It is odd for us to think of God the Father disciplining Jesus, because Jesus was sinless, but Scripture makes clear that on the cross, God laid upon Him “the iniquity of us all” (Is 53:6). We must not water down this reality; our salvation depends upon it. I believe Paul, understood our reluctance to accept the fact that God “disciplined” Jesus, for he uses a verbal sledgehammer to drive this reality home:
2 Corinthians 5:21 ESV
For our sake he made him to be sin who knew no sin, so that in him we might become the righteousness of God.
Jesus the sinless one became sin for us!
Consequently, Jesus was not merely “disciplined,” He was cursed and bore the full fury of the wrath of God!
Galatians 3:13 ESV
Christ redeemed us from the curse of the law by becoming a curse for us—for it is written, “Cursed is everyone who is hanged on a tree”—
The upshot of this is that a believer in Jesus will never face the wrath of God, he or she will only face the loving discipline of our Heavenly Father. This discipline may feel severe to us, but as verse 17 teaches us, we are disciplined, not that we may die, but that we may “recount the deeds of the Lord”!
At verse 19 there is a transition, the believer is now in the courts of the Lord, in order that he or she might “recount the deeds of the Lord” before the Great Congregation.
Psalm 118:19 ESV
Open to me the gates of righteousness, that I may enter through them and give thanks to the Lord.
This brings us to the final reason to “rejoice and be glad” in this Day.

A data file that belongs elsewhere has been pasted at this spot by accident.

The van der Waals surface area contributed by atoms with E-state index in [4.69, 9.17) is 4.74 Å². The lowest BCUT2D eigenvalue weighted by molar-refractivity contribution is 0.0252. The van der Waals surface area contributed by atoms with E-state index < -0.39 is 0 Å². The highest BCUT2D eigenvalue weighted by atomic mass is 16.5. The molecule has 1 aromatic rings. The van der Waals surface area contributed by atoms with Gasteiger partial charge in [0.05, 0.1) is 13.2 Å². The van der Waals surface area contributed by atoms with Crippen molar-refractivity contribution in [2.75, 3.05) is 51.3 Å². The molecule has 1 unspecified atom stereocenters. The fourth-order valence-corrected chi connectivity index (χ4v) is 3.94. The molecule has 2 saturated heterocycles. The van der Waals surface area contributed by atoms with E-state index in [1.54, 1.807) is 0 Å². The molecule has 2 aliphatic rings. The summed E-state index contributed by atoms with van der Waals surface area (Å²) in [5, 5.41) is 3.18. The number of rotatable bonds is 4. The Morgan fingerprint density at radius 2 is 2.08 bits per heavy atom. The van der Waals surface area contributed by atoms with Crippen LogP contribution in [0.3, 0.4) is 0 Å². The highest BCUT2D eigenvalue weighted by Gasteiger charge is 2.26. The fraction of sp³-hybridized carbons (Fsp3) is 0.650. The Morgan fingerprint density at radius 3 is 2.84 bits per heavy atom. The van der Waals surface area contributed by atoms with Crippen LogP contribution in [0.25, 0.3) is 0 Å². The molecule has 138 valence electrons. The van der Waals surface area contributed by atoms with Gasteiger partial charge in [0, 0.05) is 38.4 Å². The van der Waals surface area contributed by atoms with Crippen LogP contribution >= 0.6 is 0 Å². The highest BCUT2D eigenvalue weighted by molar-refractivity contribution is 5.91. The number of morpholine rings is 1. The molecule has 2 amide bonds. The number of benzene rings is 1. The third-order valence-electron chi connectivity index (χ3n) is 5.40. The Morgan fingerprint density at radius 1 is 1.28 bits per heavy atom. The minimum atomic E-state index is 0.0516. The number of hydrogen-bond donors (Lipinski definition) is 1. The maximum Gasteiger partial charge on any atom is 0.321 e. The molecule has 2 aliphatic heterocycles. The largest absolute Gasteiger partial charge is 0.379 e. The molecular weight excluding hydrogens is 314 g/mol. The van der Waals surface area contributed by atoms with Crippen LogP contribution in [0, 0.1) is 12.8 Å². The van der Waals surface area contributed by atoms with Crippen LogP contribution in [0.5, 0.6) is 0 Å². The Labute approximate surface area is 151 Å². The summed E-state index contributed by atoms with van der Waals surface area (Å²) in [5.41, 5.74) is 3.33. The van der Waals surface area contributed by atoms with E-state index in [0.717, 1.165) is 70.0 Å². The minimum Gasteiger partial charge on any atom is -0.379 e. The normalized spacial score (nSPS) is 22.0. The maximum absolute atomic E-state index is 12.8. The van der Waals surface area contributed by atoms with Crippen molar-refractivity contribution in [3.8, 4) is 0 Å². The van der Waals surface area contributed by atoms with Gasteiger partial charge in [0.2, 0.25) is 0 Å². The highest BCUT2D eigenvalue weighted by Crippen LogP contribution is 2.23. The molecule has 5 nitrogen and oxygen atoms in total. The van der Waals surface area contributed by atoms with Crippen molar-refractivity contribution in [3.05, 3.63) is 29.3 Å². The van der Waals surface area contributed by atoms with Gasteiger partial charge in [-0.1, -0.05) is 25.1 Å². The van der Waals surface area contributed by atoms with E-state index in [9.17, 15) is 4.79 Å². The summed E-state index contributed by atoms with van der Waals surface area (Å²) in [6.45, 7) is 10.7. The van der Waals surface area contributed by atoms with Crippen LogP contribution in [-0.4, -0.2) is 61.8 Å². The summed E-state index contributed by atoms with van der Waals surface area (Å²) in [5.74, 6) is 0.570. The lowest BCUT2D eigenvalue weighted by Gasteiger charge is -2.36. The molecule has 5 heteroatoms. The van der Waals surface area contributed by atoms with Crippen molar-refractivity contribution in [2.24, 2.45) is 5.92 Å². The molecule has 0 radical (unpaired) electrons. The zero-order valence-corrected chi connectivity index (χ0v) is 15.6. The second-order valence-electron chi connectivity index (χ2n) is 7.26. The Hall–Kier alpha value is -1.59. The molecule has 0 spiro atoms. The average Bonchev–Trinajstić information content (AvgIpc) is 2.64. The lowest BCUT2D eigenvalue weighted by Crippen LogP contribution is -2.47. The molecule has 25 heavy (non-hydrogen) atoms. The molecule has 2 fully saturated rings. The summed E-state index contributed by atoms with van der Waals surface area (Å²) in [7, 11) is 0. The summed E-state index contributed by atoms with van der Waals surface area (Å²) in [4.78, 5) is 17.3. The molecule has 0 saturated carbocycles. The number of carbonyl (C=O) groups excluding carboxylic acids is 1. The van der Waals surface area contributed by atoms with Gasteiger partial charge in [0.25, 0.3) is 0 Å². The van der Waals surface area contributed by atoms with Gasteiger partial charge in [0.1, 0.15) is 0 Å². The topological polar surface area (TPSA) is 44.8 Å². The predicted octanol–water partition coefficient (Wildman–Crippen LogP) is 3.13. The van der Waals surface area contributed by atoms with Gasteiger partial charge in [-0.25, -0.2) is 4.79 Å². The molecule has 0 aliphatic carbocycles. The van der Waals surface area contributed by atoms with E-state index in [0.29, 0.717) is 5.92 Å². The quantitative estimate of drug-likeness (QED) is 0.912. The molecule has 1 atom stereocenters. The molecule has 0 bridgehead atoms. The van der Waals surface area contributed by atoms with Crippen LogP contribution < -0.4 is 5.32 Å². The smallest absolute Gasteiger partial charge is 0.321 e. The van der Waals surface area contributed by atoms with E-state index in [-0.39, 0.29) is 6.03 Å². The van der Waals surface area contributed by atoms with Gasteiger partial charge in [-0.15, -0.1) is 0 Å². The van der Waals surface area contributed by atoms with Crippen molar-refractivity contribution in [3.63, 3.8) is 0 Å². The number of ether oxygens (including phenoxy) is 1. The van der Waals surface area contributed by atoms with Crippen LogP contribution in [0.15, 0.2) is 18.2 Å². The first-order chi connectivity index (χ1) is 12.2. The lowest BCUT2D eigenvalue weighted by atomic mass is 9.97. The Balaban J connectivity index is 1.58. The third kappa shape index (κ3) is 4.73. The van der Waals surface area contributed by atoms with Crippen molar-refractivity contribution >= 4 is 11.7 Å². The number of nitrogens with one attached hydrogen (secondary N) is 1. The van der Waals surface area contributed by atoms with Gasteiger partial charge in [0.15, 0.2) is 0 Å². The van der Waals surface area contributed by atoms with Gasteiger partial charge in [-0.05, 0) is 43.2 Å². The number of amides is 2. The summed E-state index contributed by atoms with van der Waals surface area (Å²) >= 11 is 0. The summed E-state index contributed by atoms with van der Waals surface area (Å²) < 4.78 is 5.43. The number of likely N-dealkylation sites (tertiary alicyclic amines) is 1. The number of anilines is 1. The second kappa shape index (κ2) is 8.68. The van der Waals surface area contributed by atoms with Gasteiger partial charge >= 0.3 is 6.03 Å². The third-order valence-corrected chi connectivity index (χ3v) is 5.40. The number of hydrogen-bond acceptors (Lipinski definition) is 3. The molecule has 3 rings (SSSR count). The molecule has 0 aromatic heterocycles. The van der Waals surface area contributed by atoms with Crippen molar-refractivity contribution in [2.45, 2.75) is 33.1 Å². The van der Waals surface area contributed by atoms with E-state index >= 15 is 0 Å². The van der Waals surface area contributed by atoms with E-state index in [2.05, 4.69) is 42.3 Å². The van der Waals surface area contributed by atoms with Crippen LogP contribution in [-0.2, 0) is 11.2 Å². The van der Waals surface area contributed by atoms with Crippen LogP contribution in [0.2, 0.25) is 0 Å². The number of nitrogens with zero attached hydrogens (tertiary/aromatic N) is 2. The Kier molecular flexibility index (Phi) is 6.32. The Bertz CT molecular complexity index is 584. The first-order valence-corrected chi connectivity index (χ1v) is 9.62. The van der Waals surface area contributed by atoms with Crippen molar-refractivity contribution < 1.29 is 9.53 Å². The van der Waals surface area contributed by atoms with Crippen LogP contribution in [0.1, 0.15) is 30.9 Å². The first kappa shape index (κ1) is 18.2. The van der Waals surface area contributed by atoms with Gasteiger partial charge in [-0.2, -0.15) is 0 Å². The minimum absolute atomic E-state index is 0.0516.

God Exalts Those the World Rejects

In the midst of this corporate worship, we find this promise.
Psalm 118:22 ESV
The stone that the builders rejected has become the cornerstone.
This verse is cited and applied to Jesus six times in the New Testament, for example:
Acts 4:11 ESV
This Jesus is the stone that was rejected by you, the builders, which has become the cornerstone.
Of all of God’s people, no one was more rejected and despised by the world than Jesus, yet God has exalted Him to the highest place!
In the eyes of the political and religious “experts” of Jesus’ day, Jesus was judge unfit to be the Christ, the Messiah. He was rejected, crucified upon a cross and thrown into a tomb, but on Easter morning, God raised Jesus from the dead and made Him the cornerstone, upon which God builds His holy temple—the church! (Eph 2:19-21)
Each of us, Scripture says are stones in this holy temple. Just like Jesus, we are rejected by the world. However, just like Jesus, we will be exalted!
Don’t judge your potential by worldly standards, but by Divine power. Does not our text say:
Psalm 118:23 ESV
This is the Lord’s doing; it is marvelous in our eyes.
Do your eyes see “the immeasurable greatness” (Eph 1:19) of God’s power that is at work in you? This according to Paul is the same power...
Ephesians 1:20 ESV
that he worked in Christ when he raised him from the dead and seated him at his right hand in the heavenly places,
Easter truly is “the Day the Lord has made, let us rejoice and be glad in it!”
Let us pray.